There is no crying in baseball, but there is metaphysics (A discussion on goodness)

The other night was game 5 of the World Series between Boston and St. Louis. The Red Sox won 3 to 1 taking a 3-2 lead in the series against the Cardinals. One more win and the Red Sox take the title for the third time in the past decade. The game is in Boston and the Red Sox have won two games in a row, so from that perspective they seem to have a slight advantage. On the other hand, Lackey is unpredictable as a pitcher and possibly tired from his two appearances so far in the series. In any case, we’ll have to wait and see what happens, should be a good game as the past few have been.

Now, the reason I bring up baseball is because I think it can illustrate an important point, namely, a point about what goodness is. The other night, it is clear Lester had a good game. Why? Because he held the Cardinals and prevented them from scoring enough runs to beat his own team. Lester is one of the better pitchers in baseball because of his ability to do this consistently. On the other hand, he probably wouldn’t be considered among the best pitchers in baseball either.  Someone like Max Scherzer, the only 20 game winner this year, allowed less than a base runner per inning on average (.97 whip) and struck out more batters than he pitched innings (K/9 > 9.00…which is really good).

What made Scherzer a better pitcher than Lester? What makes Lester good? Why do we consider his start the other night to be a good start? We didn’t look for batting stats for these pitchers (which they probably only had a few plate appearances given that they play in the AL). We didn’t ask if they can play the piano or if they are nice guys. These factors would not affect whether or not they pitched well. The reason is that there is some standard by which we judge pitching ability that is not affected by qualities and events not related to pitching.

Now the standard of goodness is also clearly objective. The reason Lester pitched a good game the other night is not just because as a Red Sox fan I am happy that he helped the team win. A Cardinals fan would not be justified saying “Lester was lousy the other night, he only gave up a run in 7 innings!” Maybe the Cardinals fan is disappointed in Lester’s pitching performance because it hurt the Cardinals, but the fan cannot justifiably say that the performance is bad on this account. The reason is that goodness is not just about subjective value judgments but about an objective feature of reality.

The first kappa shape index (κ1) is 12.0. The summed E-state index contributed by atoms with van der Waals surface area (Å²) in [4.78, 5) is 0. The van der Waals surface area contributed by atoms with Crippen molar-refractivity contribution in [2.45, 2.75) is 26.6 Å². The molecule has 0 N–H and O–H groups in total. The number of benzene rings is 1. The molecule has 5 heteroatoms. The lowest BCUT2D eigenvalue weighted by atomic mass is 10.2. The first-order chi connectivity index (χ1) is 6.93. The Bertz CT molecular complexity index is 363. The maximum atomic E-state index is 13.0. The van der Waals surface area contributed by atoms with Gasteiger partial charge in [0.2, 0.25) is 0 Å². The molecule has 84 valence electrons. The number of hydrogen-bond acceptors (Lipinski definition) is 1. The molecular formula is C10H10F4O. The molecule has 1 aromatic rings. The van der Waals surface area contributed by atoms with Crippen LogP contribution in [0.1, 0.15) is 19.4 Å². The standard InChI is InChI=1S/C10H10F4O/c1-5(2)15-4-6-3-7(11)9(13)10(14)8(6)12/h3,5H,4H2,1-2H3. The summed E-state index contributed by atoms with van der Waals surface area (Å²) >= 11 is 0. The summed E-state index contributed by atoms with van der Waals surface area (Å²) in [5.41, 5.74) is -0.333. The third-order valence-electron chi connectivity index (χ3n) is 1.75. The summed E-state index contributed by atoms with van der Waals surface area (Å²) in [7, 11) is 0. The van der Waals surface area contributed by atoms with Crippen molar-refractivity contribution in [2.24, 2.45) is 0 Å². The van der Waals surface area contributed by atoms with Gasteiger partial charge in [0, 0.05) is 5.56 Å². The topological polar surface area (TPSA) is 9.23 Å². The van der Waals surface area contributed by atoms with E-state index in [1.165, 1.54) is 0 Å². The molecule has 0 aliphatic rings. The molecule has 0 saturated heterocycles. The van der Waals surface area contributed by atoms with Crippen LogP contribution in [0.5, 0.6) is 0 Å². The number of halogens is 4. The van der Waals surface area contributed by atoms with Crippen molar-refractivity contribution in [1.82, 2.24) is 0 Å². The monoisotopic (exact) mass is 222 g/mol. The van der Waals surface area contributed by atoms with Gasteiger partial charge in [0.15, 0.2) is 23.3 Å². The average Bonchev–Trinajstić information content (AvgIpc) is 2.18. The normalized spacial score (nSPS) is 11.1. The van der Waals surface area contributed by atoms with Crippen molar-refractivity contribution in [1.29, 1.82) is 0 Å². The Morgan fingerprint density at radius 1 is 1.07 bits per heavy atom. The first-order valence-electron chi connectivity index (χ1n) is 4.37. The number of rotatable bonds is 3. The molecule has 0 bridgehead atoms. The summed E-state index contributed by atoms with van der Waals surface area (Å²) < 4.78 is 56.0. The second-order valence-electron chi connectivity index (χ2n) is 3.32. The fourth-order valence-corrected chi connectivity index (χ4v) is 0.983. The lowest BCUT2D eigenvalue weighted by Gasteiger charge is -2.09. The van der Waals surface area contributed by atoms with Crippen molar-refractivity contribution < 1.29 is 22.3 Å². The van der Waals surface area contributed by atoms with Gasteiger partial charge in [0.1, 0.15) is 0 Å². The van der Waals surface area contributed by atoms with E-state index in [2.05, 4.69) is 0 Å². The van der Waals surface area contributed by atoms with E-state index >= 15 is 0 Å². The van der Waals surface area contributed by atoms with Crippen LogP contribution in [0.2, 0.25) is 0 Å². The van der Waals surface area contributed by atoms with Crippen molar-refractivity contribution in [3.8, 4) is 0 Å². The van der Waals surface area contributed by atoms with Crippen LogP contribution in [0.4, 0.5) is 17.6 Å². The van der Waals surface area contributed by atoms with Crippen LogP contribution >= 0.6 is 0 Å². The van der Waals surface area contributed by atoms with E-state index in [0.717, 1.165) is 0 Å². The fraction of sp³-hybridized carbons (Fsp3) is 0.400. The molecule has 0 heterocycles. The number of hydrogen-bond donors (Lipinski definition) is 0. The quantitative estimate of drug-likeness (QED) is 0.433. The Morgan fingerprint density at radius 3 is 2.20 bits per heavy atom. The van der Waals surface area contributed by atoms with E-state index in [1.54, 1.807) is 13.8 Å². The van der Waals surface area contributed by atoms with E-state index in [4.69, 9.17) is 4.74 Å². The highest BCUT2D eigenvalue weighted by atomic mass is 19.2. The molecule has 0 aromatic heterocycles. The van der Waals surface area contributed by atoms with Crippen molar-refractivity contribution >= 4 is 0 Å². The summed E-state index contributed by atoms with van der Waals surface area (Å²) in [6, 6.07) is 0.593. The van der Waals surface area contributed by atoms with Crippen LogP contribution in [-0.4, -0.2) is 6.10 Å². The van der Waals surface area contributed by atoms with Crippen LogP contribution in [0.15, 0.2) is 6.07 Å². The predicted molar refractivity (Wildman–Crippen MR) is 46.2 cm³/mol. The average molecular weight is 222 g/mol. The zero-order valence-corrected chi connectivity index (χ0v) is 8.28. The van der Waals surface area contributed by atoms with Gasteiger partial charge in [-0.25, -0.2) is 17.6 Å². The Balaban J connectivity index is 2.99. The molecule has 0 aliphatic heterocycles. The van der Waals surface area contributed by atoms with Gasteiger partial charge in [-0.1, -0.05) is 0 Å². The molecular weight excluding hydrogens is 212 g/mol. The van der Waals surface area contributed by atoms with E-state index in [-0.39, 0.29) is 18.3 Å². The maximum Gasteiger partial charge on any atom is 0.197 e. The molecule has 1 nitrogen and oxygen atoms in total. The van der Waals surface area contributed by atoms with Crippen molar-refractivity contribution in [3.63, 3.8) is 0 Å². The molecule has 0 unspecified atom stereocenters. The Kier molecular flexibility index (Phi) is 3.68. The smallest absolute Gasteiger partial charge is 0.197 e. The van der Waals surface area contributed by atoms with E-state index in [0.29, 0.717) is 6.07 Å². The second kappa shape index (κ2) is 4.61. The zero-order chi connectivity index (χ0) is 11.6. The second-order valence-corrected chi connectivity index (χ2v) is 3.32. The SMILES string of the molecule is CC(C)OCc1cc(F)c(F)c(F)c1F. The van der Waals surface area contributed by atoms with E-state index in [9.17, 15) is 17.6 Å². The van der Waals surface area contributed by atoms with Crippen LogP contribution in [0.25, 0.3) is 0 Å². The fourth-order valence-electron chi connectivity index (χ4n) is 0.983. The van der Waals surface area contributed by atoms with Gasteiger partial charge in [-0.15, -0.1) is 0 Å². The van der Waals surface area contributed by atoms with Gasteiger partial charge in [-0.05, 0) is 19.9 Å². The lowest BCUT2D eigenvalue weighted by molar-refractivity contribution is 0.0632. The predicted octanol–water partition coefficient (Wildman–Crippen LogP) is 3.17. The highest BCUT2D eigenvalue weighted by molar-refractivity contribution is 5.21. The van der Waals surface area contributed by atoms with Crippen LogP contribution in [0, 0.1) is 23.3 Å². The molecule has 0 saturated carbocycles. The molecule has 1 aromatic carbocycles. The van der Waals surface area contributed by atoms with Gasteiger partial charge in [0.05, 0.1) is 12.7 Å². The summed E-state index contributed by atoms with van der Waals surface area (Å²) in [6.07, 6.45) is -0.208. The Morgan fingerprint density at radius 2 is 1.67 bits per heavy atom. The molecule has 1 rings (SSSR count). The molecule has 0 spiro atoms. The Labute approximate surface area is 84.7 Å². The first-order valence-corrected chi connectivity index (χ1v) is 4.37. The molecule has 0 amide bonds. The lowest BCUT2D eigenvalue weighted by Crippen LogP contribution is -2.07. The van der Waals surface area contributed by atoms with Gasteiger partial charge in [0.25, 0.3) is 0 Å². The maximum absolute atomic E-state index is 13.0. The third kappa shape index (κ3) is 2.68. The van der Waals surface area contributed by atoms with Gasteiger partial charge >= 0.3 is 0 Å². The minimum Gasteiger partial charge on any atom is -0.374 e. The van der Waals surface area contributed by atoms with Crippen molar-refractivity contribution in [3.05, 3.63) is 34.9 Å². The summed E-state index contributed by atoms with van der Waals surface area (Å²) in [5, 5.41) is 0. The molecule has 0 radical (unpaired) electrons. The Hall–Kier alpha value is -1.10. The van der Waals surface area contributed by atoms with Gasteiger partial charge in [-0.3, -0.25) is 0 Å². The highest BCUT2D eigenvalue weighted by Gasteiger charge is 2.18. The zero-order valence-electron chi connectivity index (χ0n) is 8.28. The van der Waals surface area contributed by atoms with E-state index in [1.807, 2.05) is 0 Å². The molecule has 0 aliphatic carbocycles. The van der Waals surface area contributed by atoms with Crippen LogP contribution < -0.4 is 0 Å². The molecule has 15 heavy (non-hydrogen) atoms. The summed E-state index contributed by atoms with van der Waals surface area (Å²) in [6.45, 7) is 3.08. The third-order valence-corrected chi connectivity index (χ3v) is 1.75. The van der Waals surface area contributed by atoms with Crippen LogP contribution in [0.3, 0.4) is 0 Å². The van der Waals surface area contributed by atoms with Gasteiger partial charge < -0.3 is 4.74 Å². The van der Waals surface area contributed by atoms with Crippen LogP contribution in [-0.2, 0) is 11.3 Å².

A pitcher in baseball is considered good if he gets batters out and consequently prevents the other team from scoring. The more perfectly the pitcher does this, the more perfect a pitcher he is. The ideal pitcher, one that does not exist in reality, but exists hypothetically, gets all batters out at all times and gives up no runs. This perfect pitcher demonstrates the goal of the pitcher. Every pitcher must strive to be this pitcher and the closer he gets in every instance, the better he is. A pitcher who fails to do this is considered a bad pitcher.

The pitcher example illustrates what is meant by the objective feature of goodness: the more perfectly a thing lives up to the ideal version of that particular thing, the more perfect it is. The way a thing instantiates the ideal is by doing what that thing is meant to do, in other words, by fulfilling its various ends or end. So a good pitcher is one that gets batters out. Goodness is an objective feature in reality if objective natures with ends are.

How does this relate to morality? Well morality is the study of man becoming a “good” person by being the ideal human through fulfilling the ends of his various capacities and thus realizing his ultimate end as a person. Morality describes the specific kind of goodness that we have a rational choice to live out. Our eyes are good if they can see, but we don’t choose our eyesight abilities. However, as rational creatures, we have the ability to make choices about how to live life. Because of this, we can decide whether or not we want to use our abilities in accordance with their purposes and in accordance with reason. Ultimately, we have the choice whether or not to live by reason and thus more perfectly live up to the ideal human and reach our end. The most moral person is one who lives by reason, striving at goodness, and who finally realizes his end.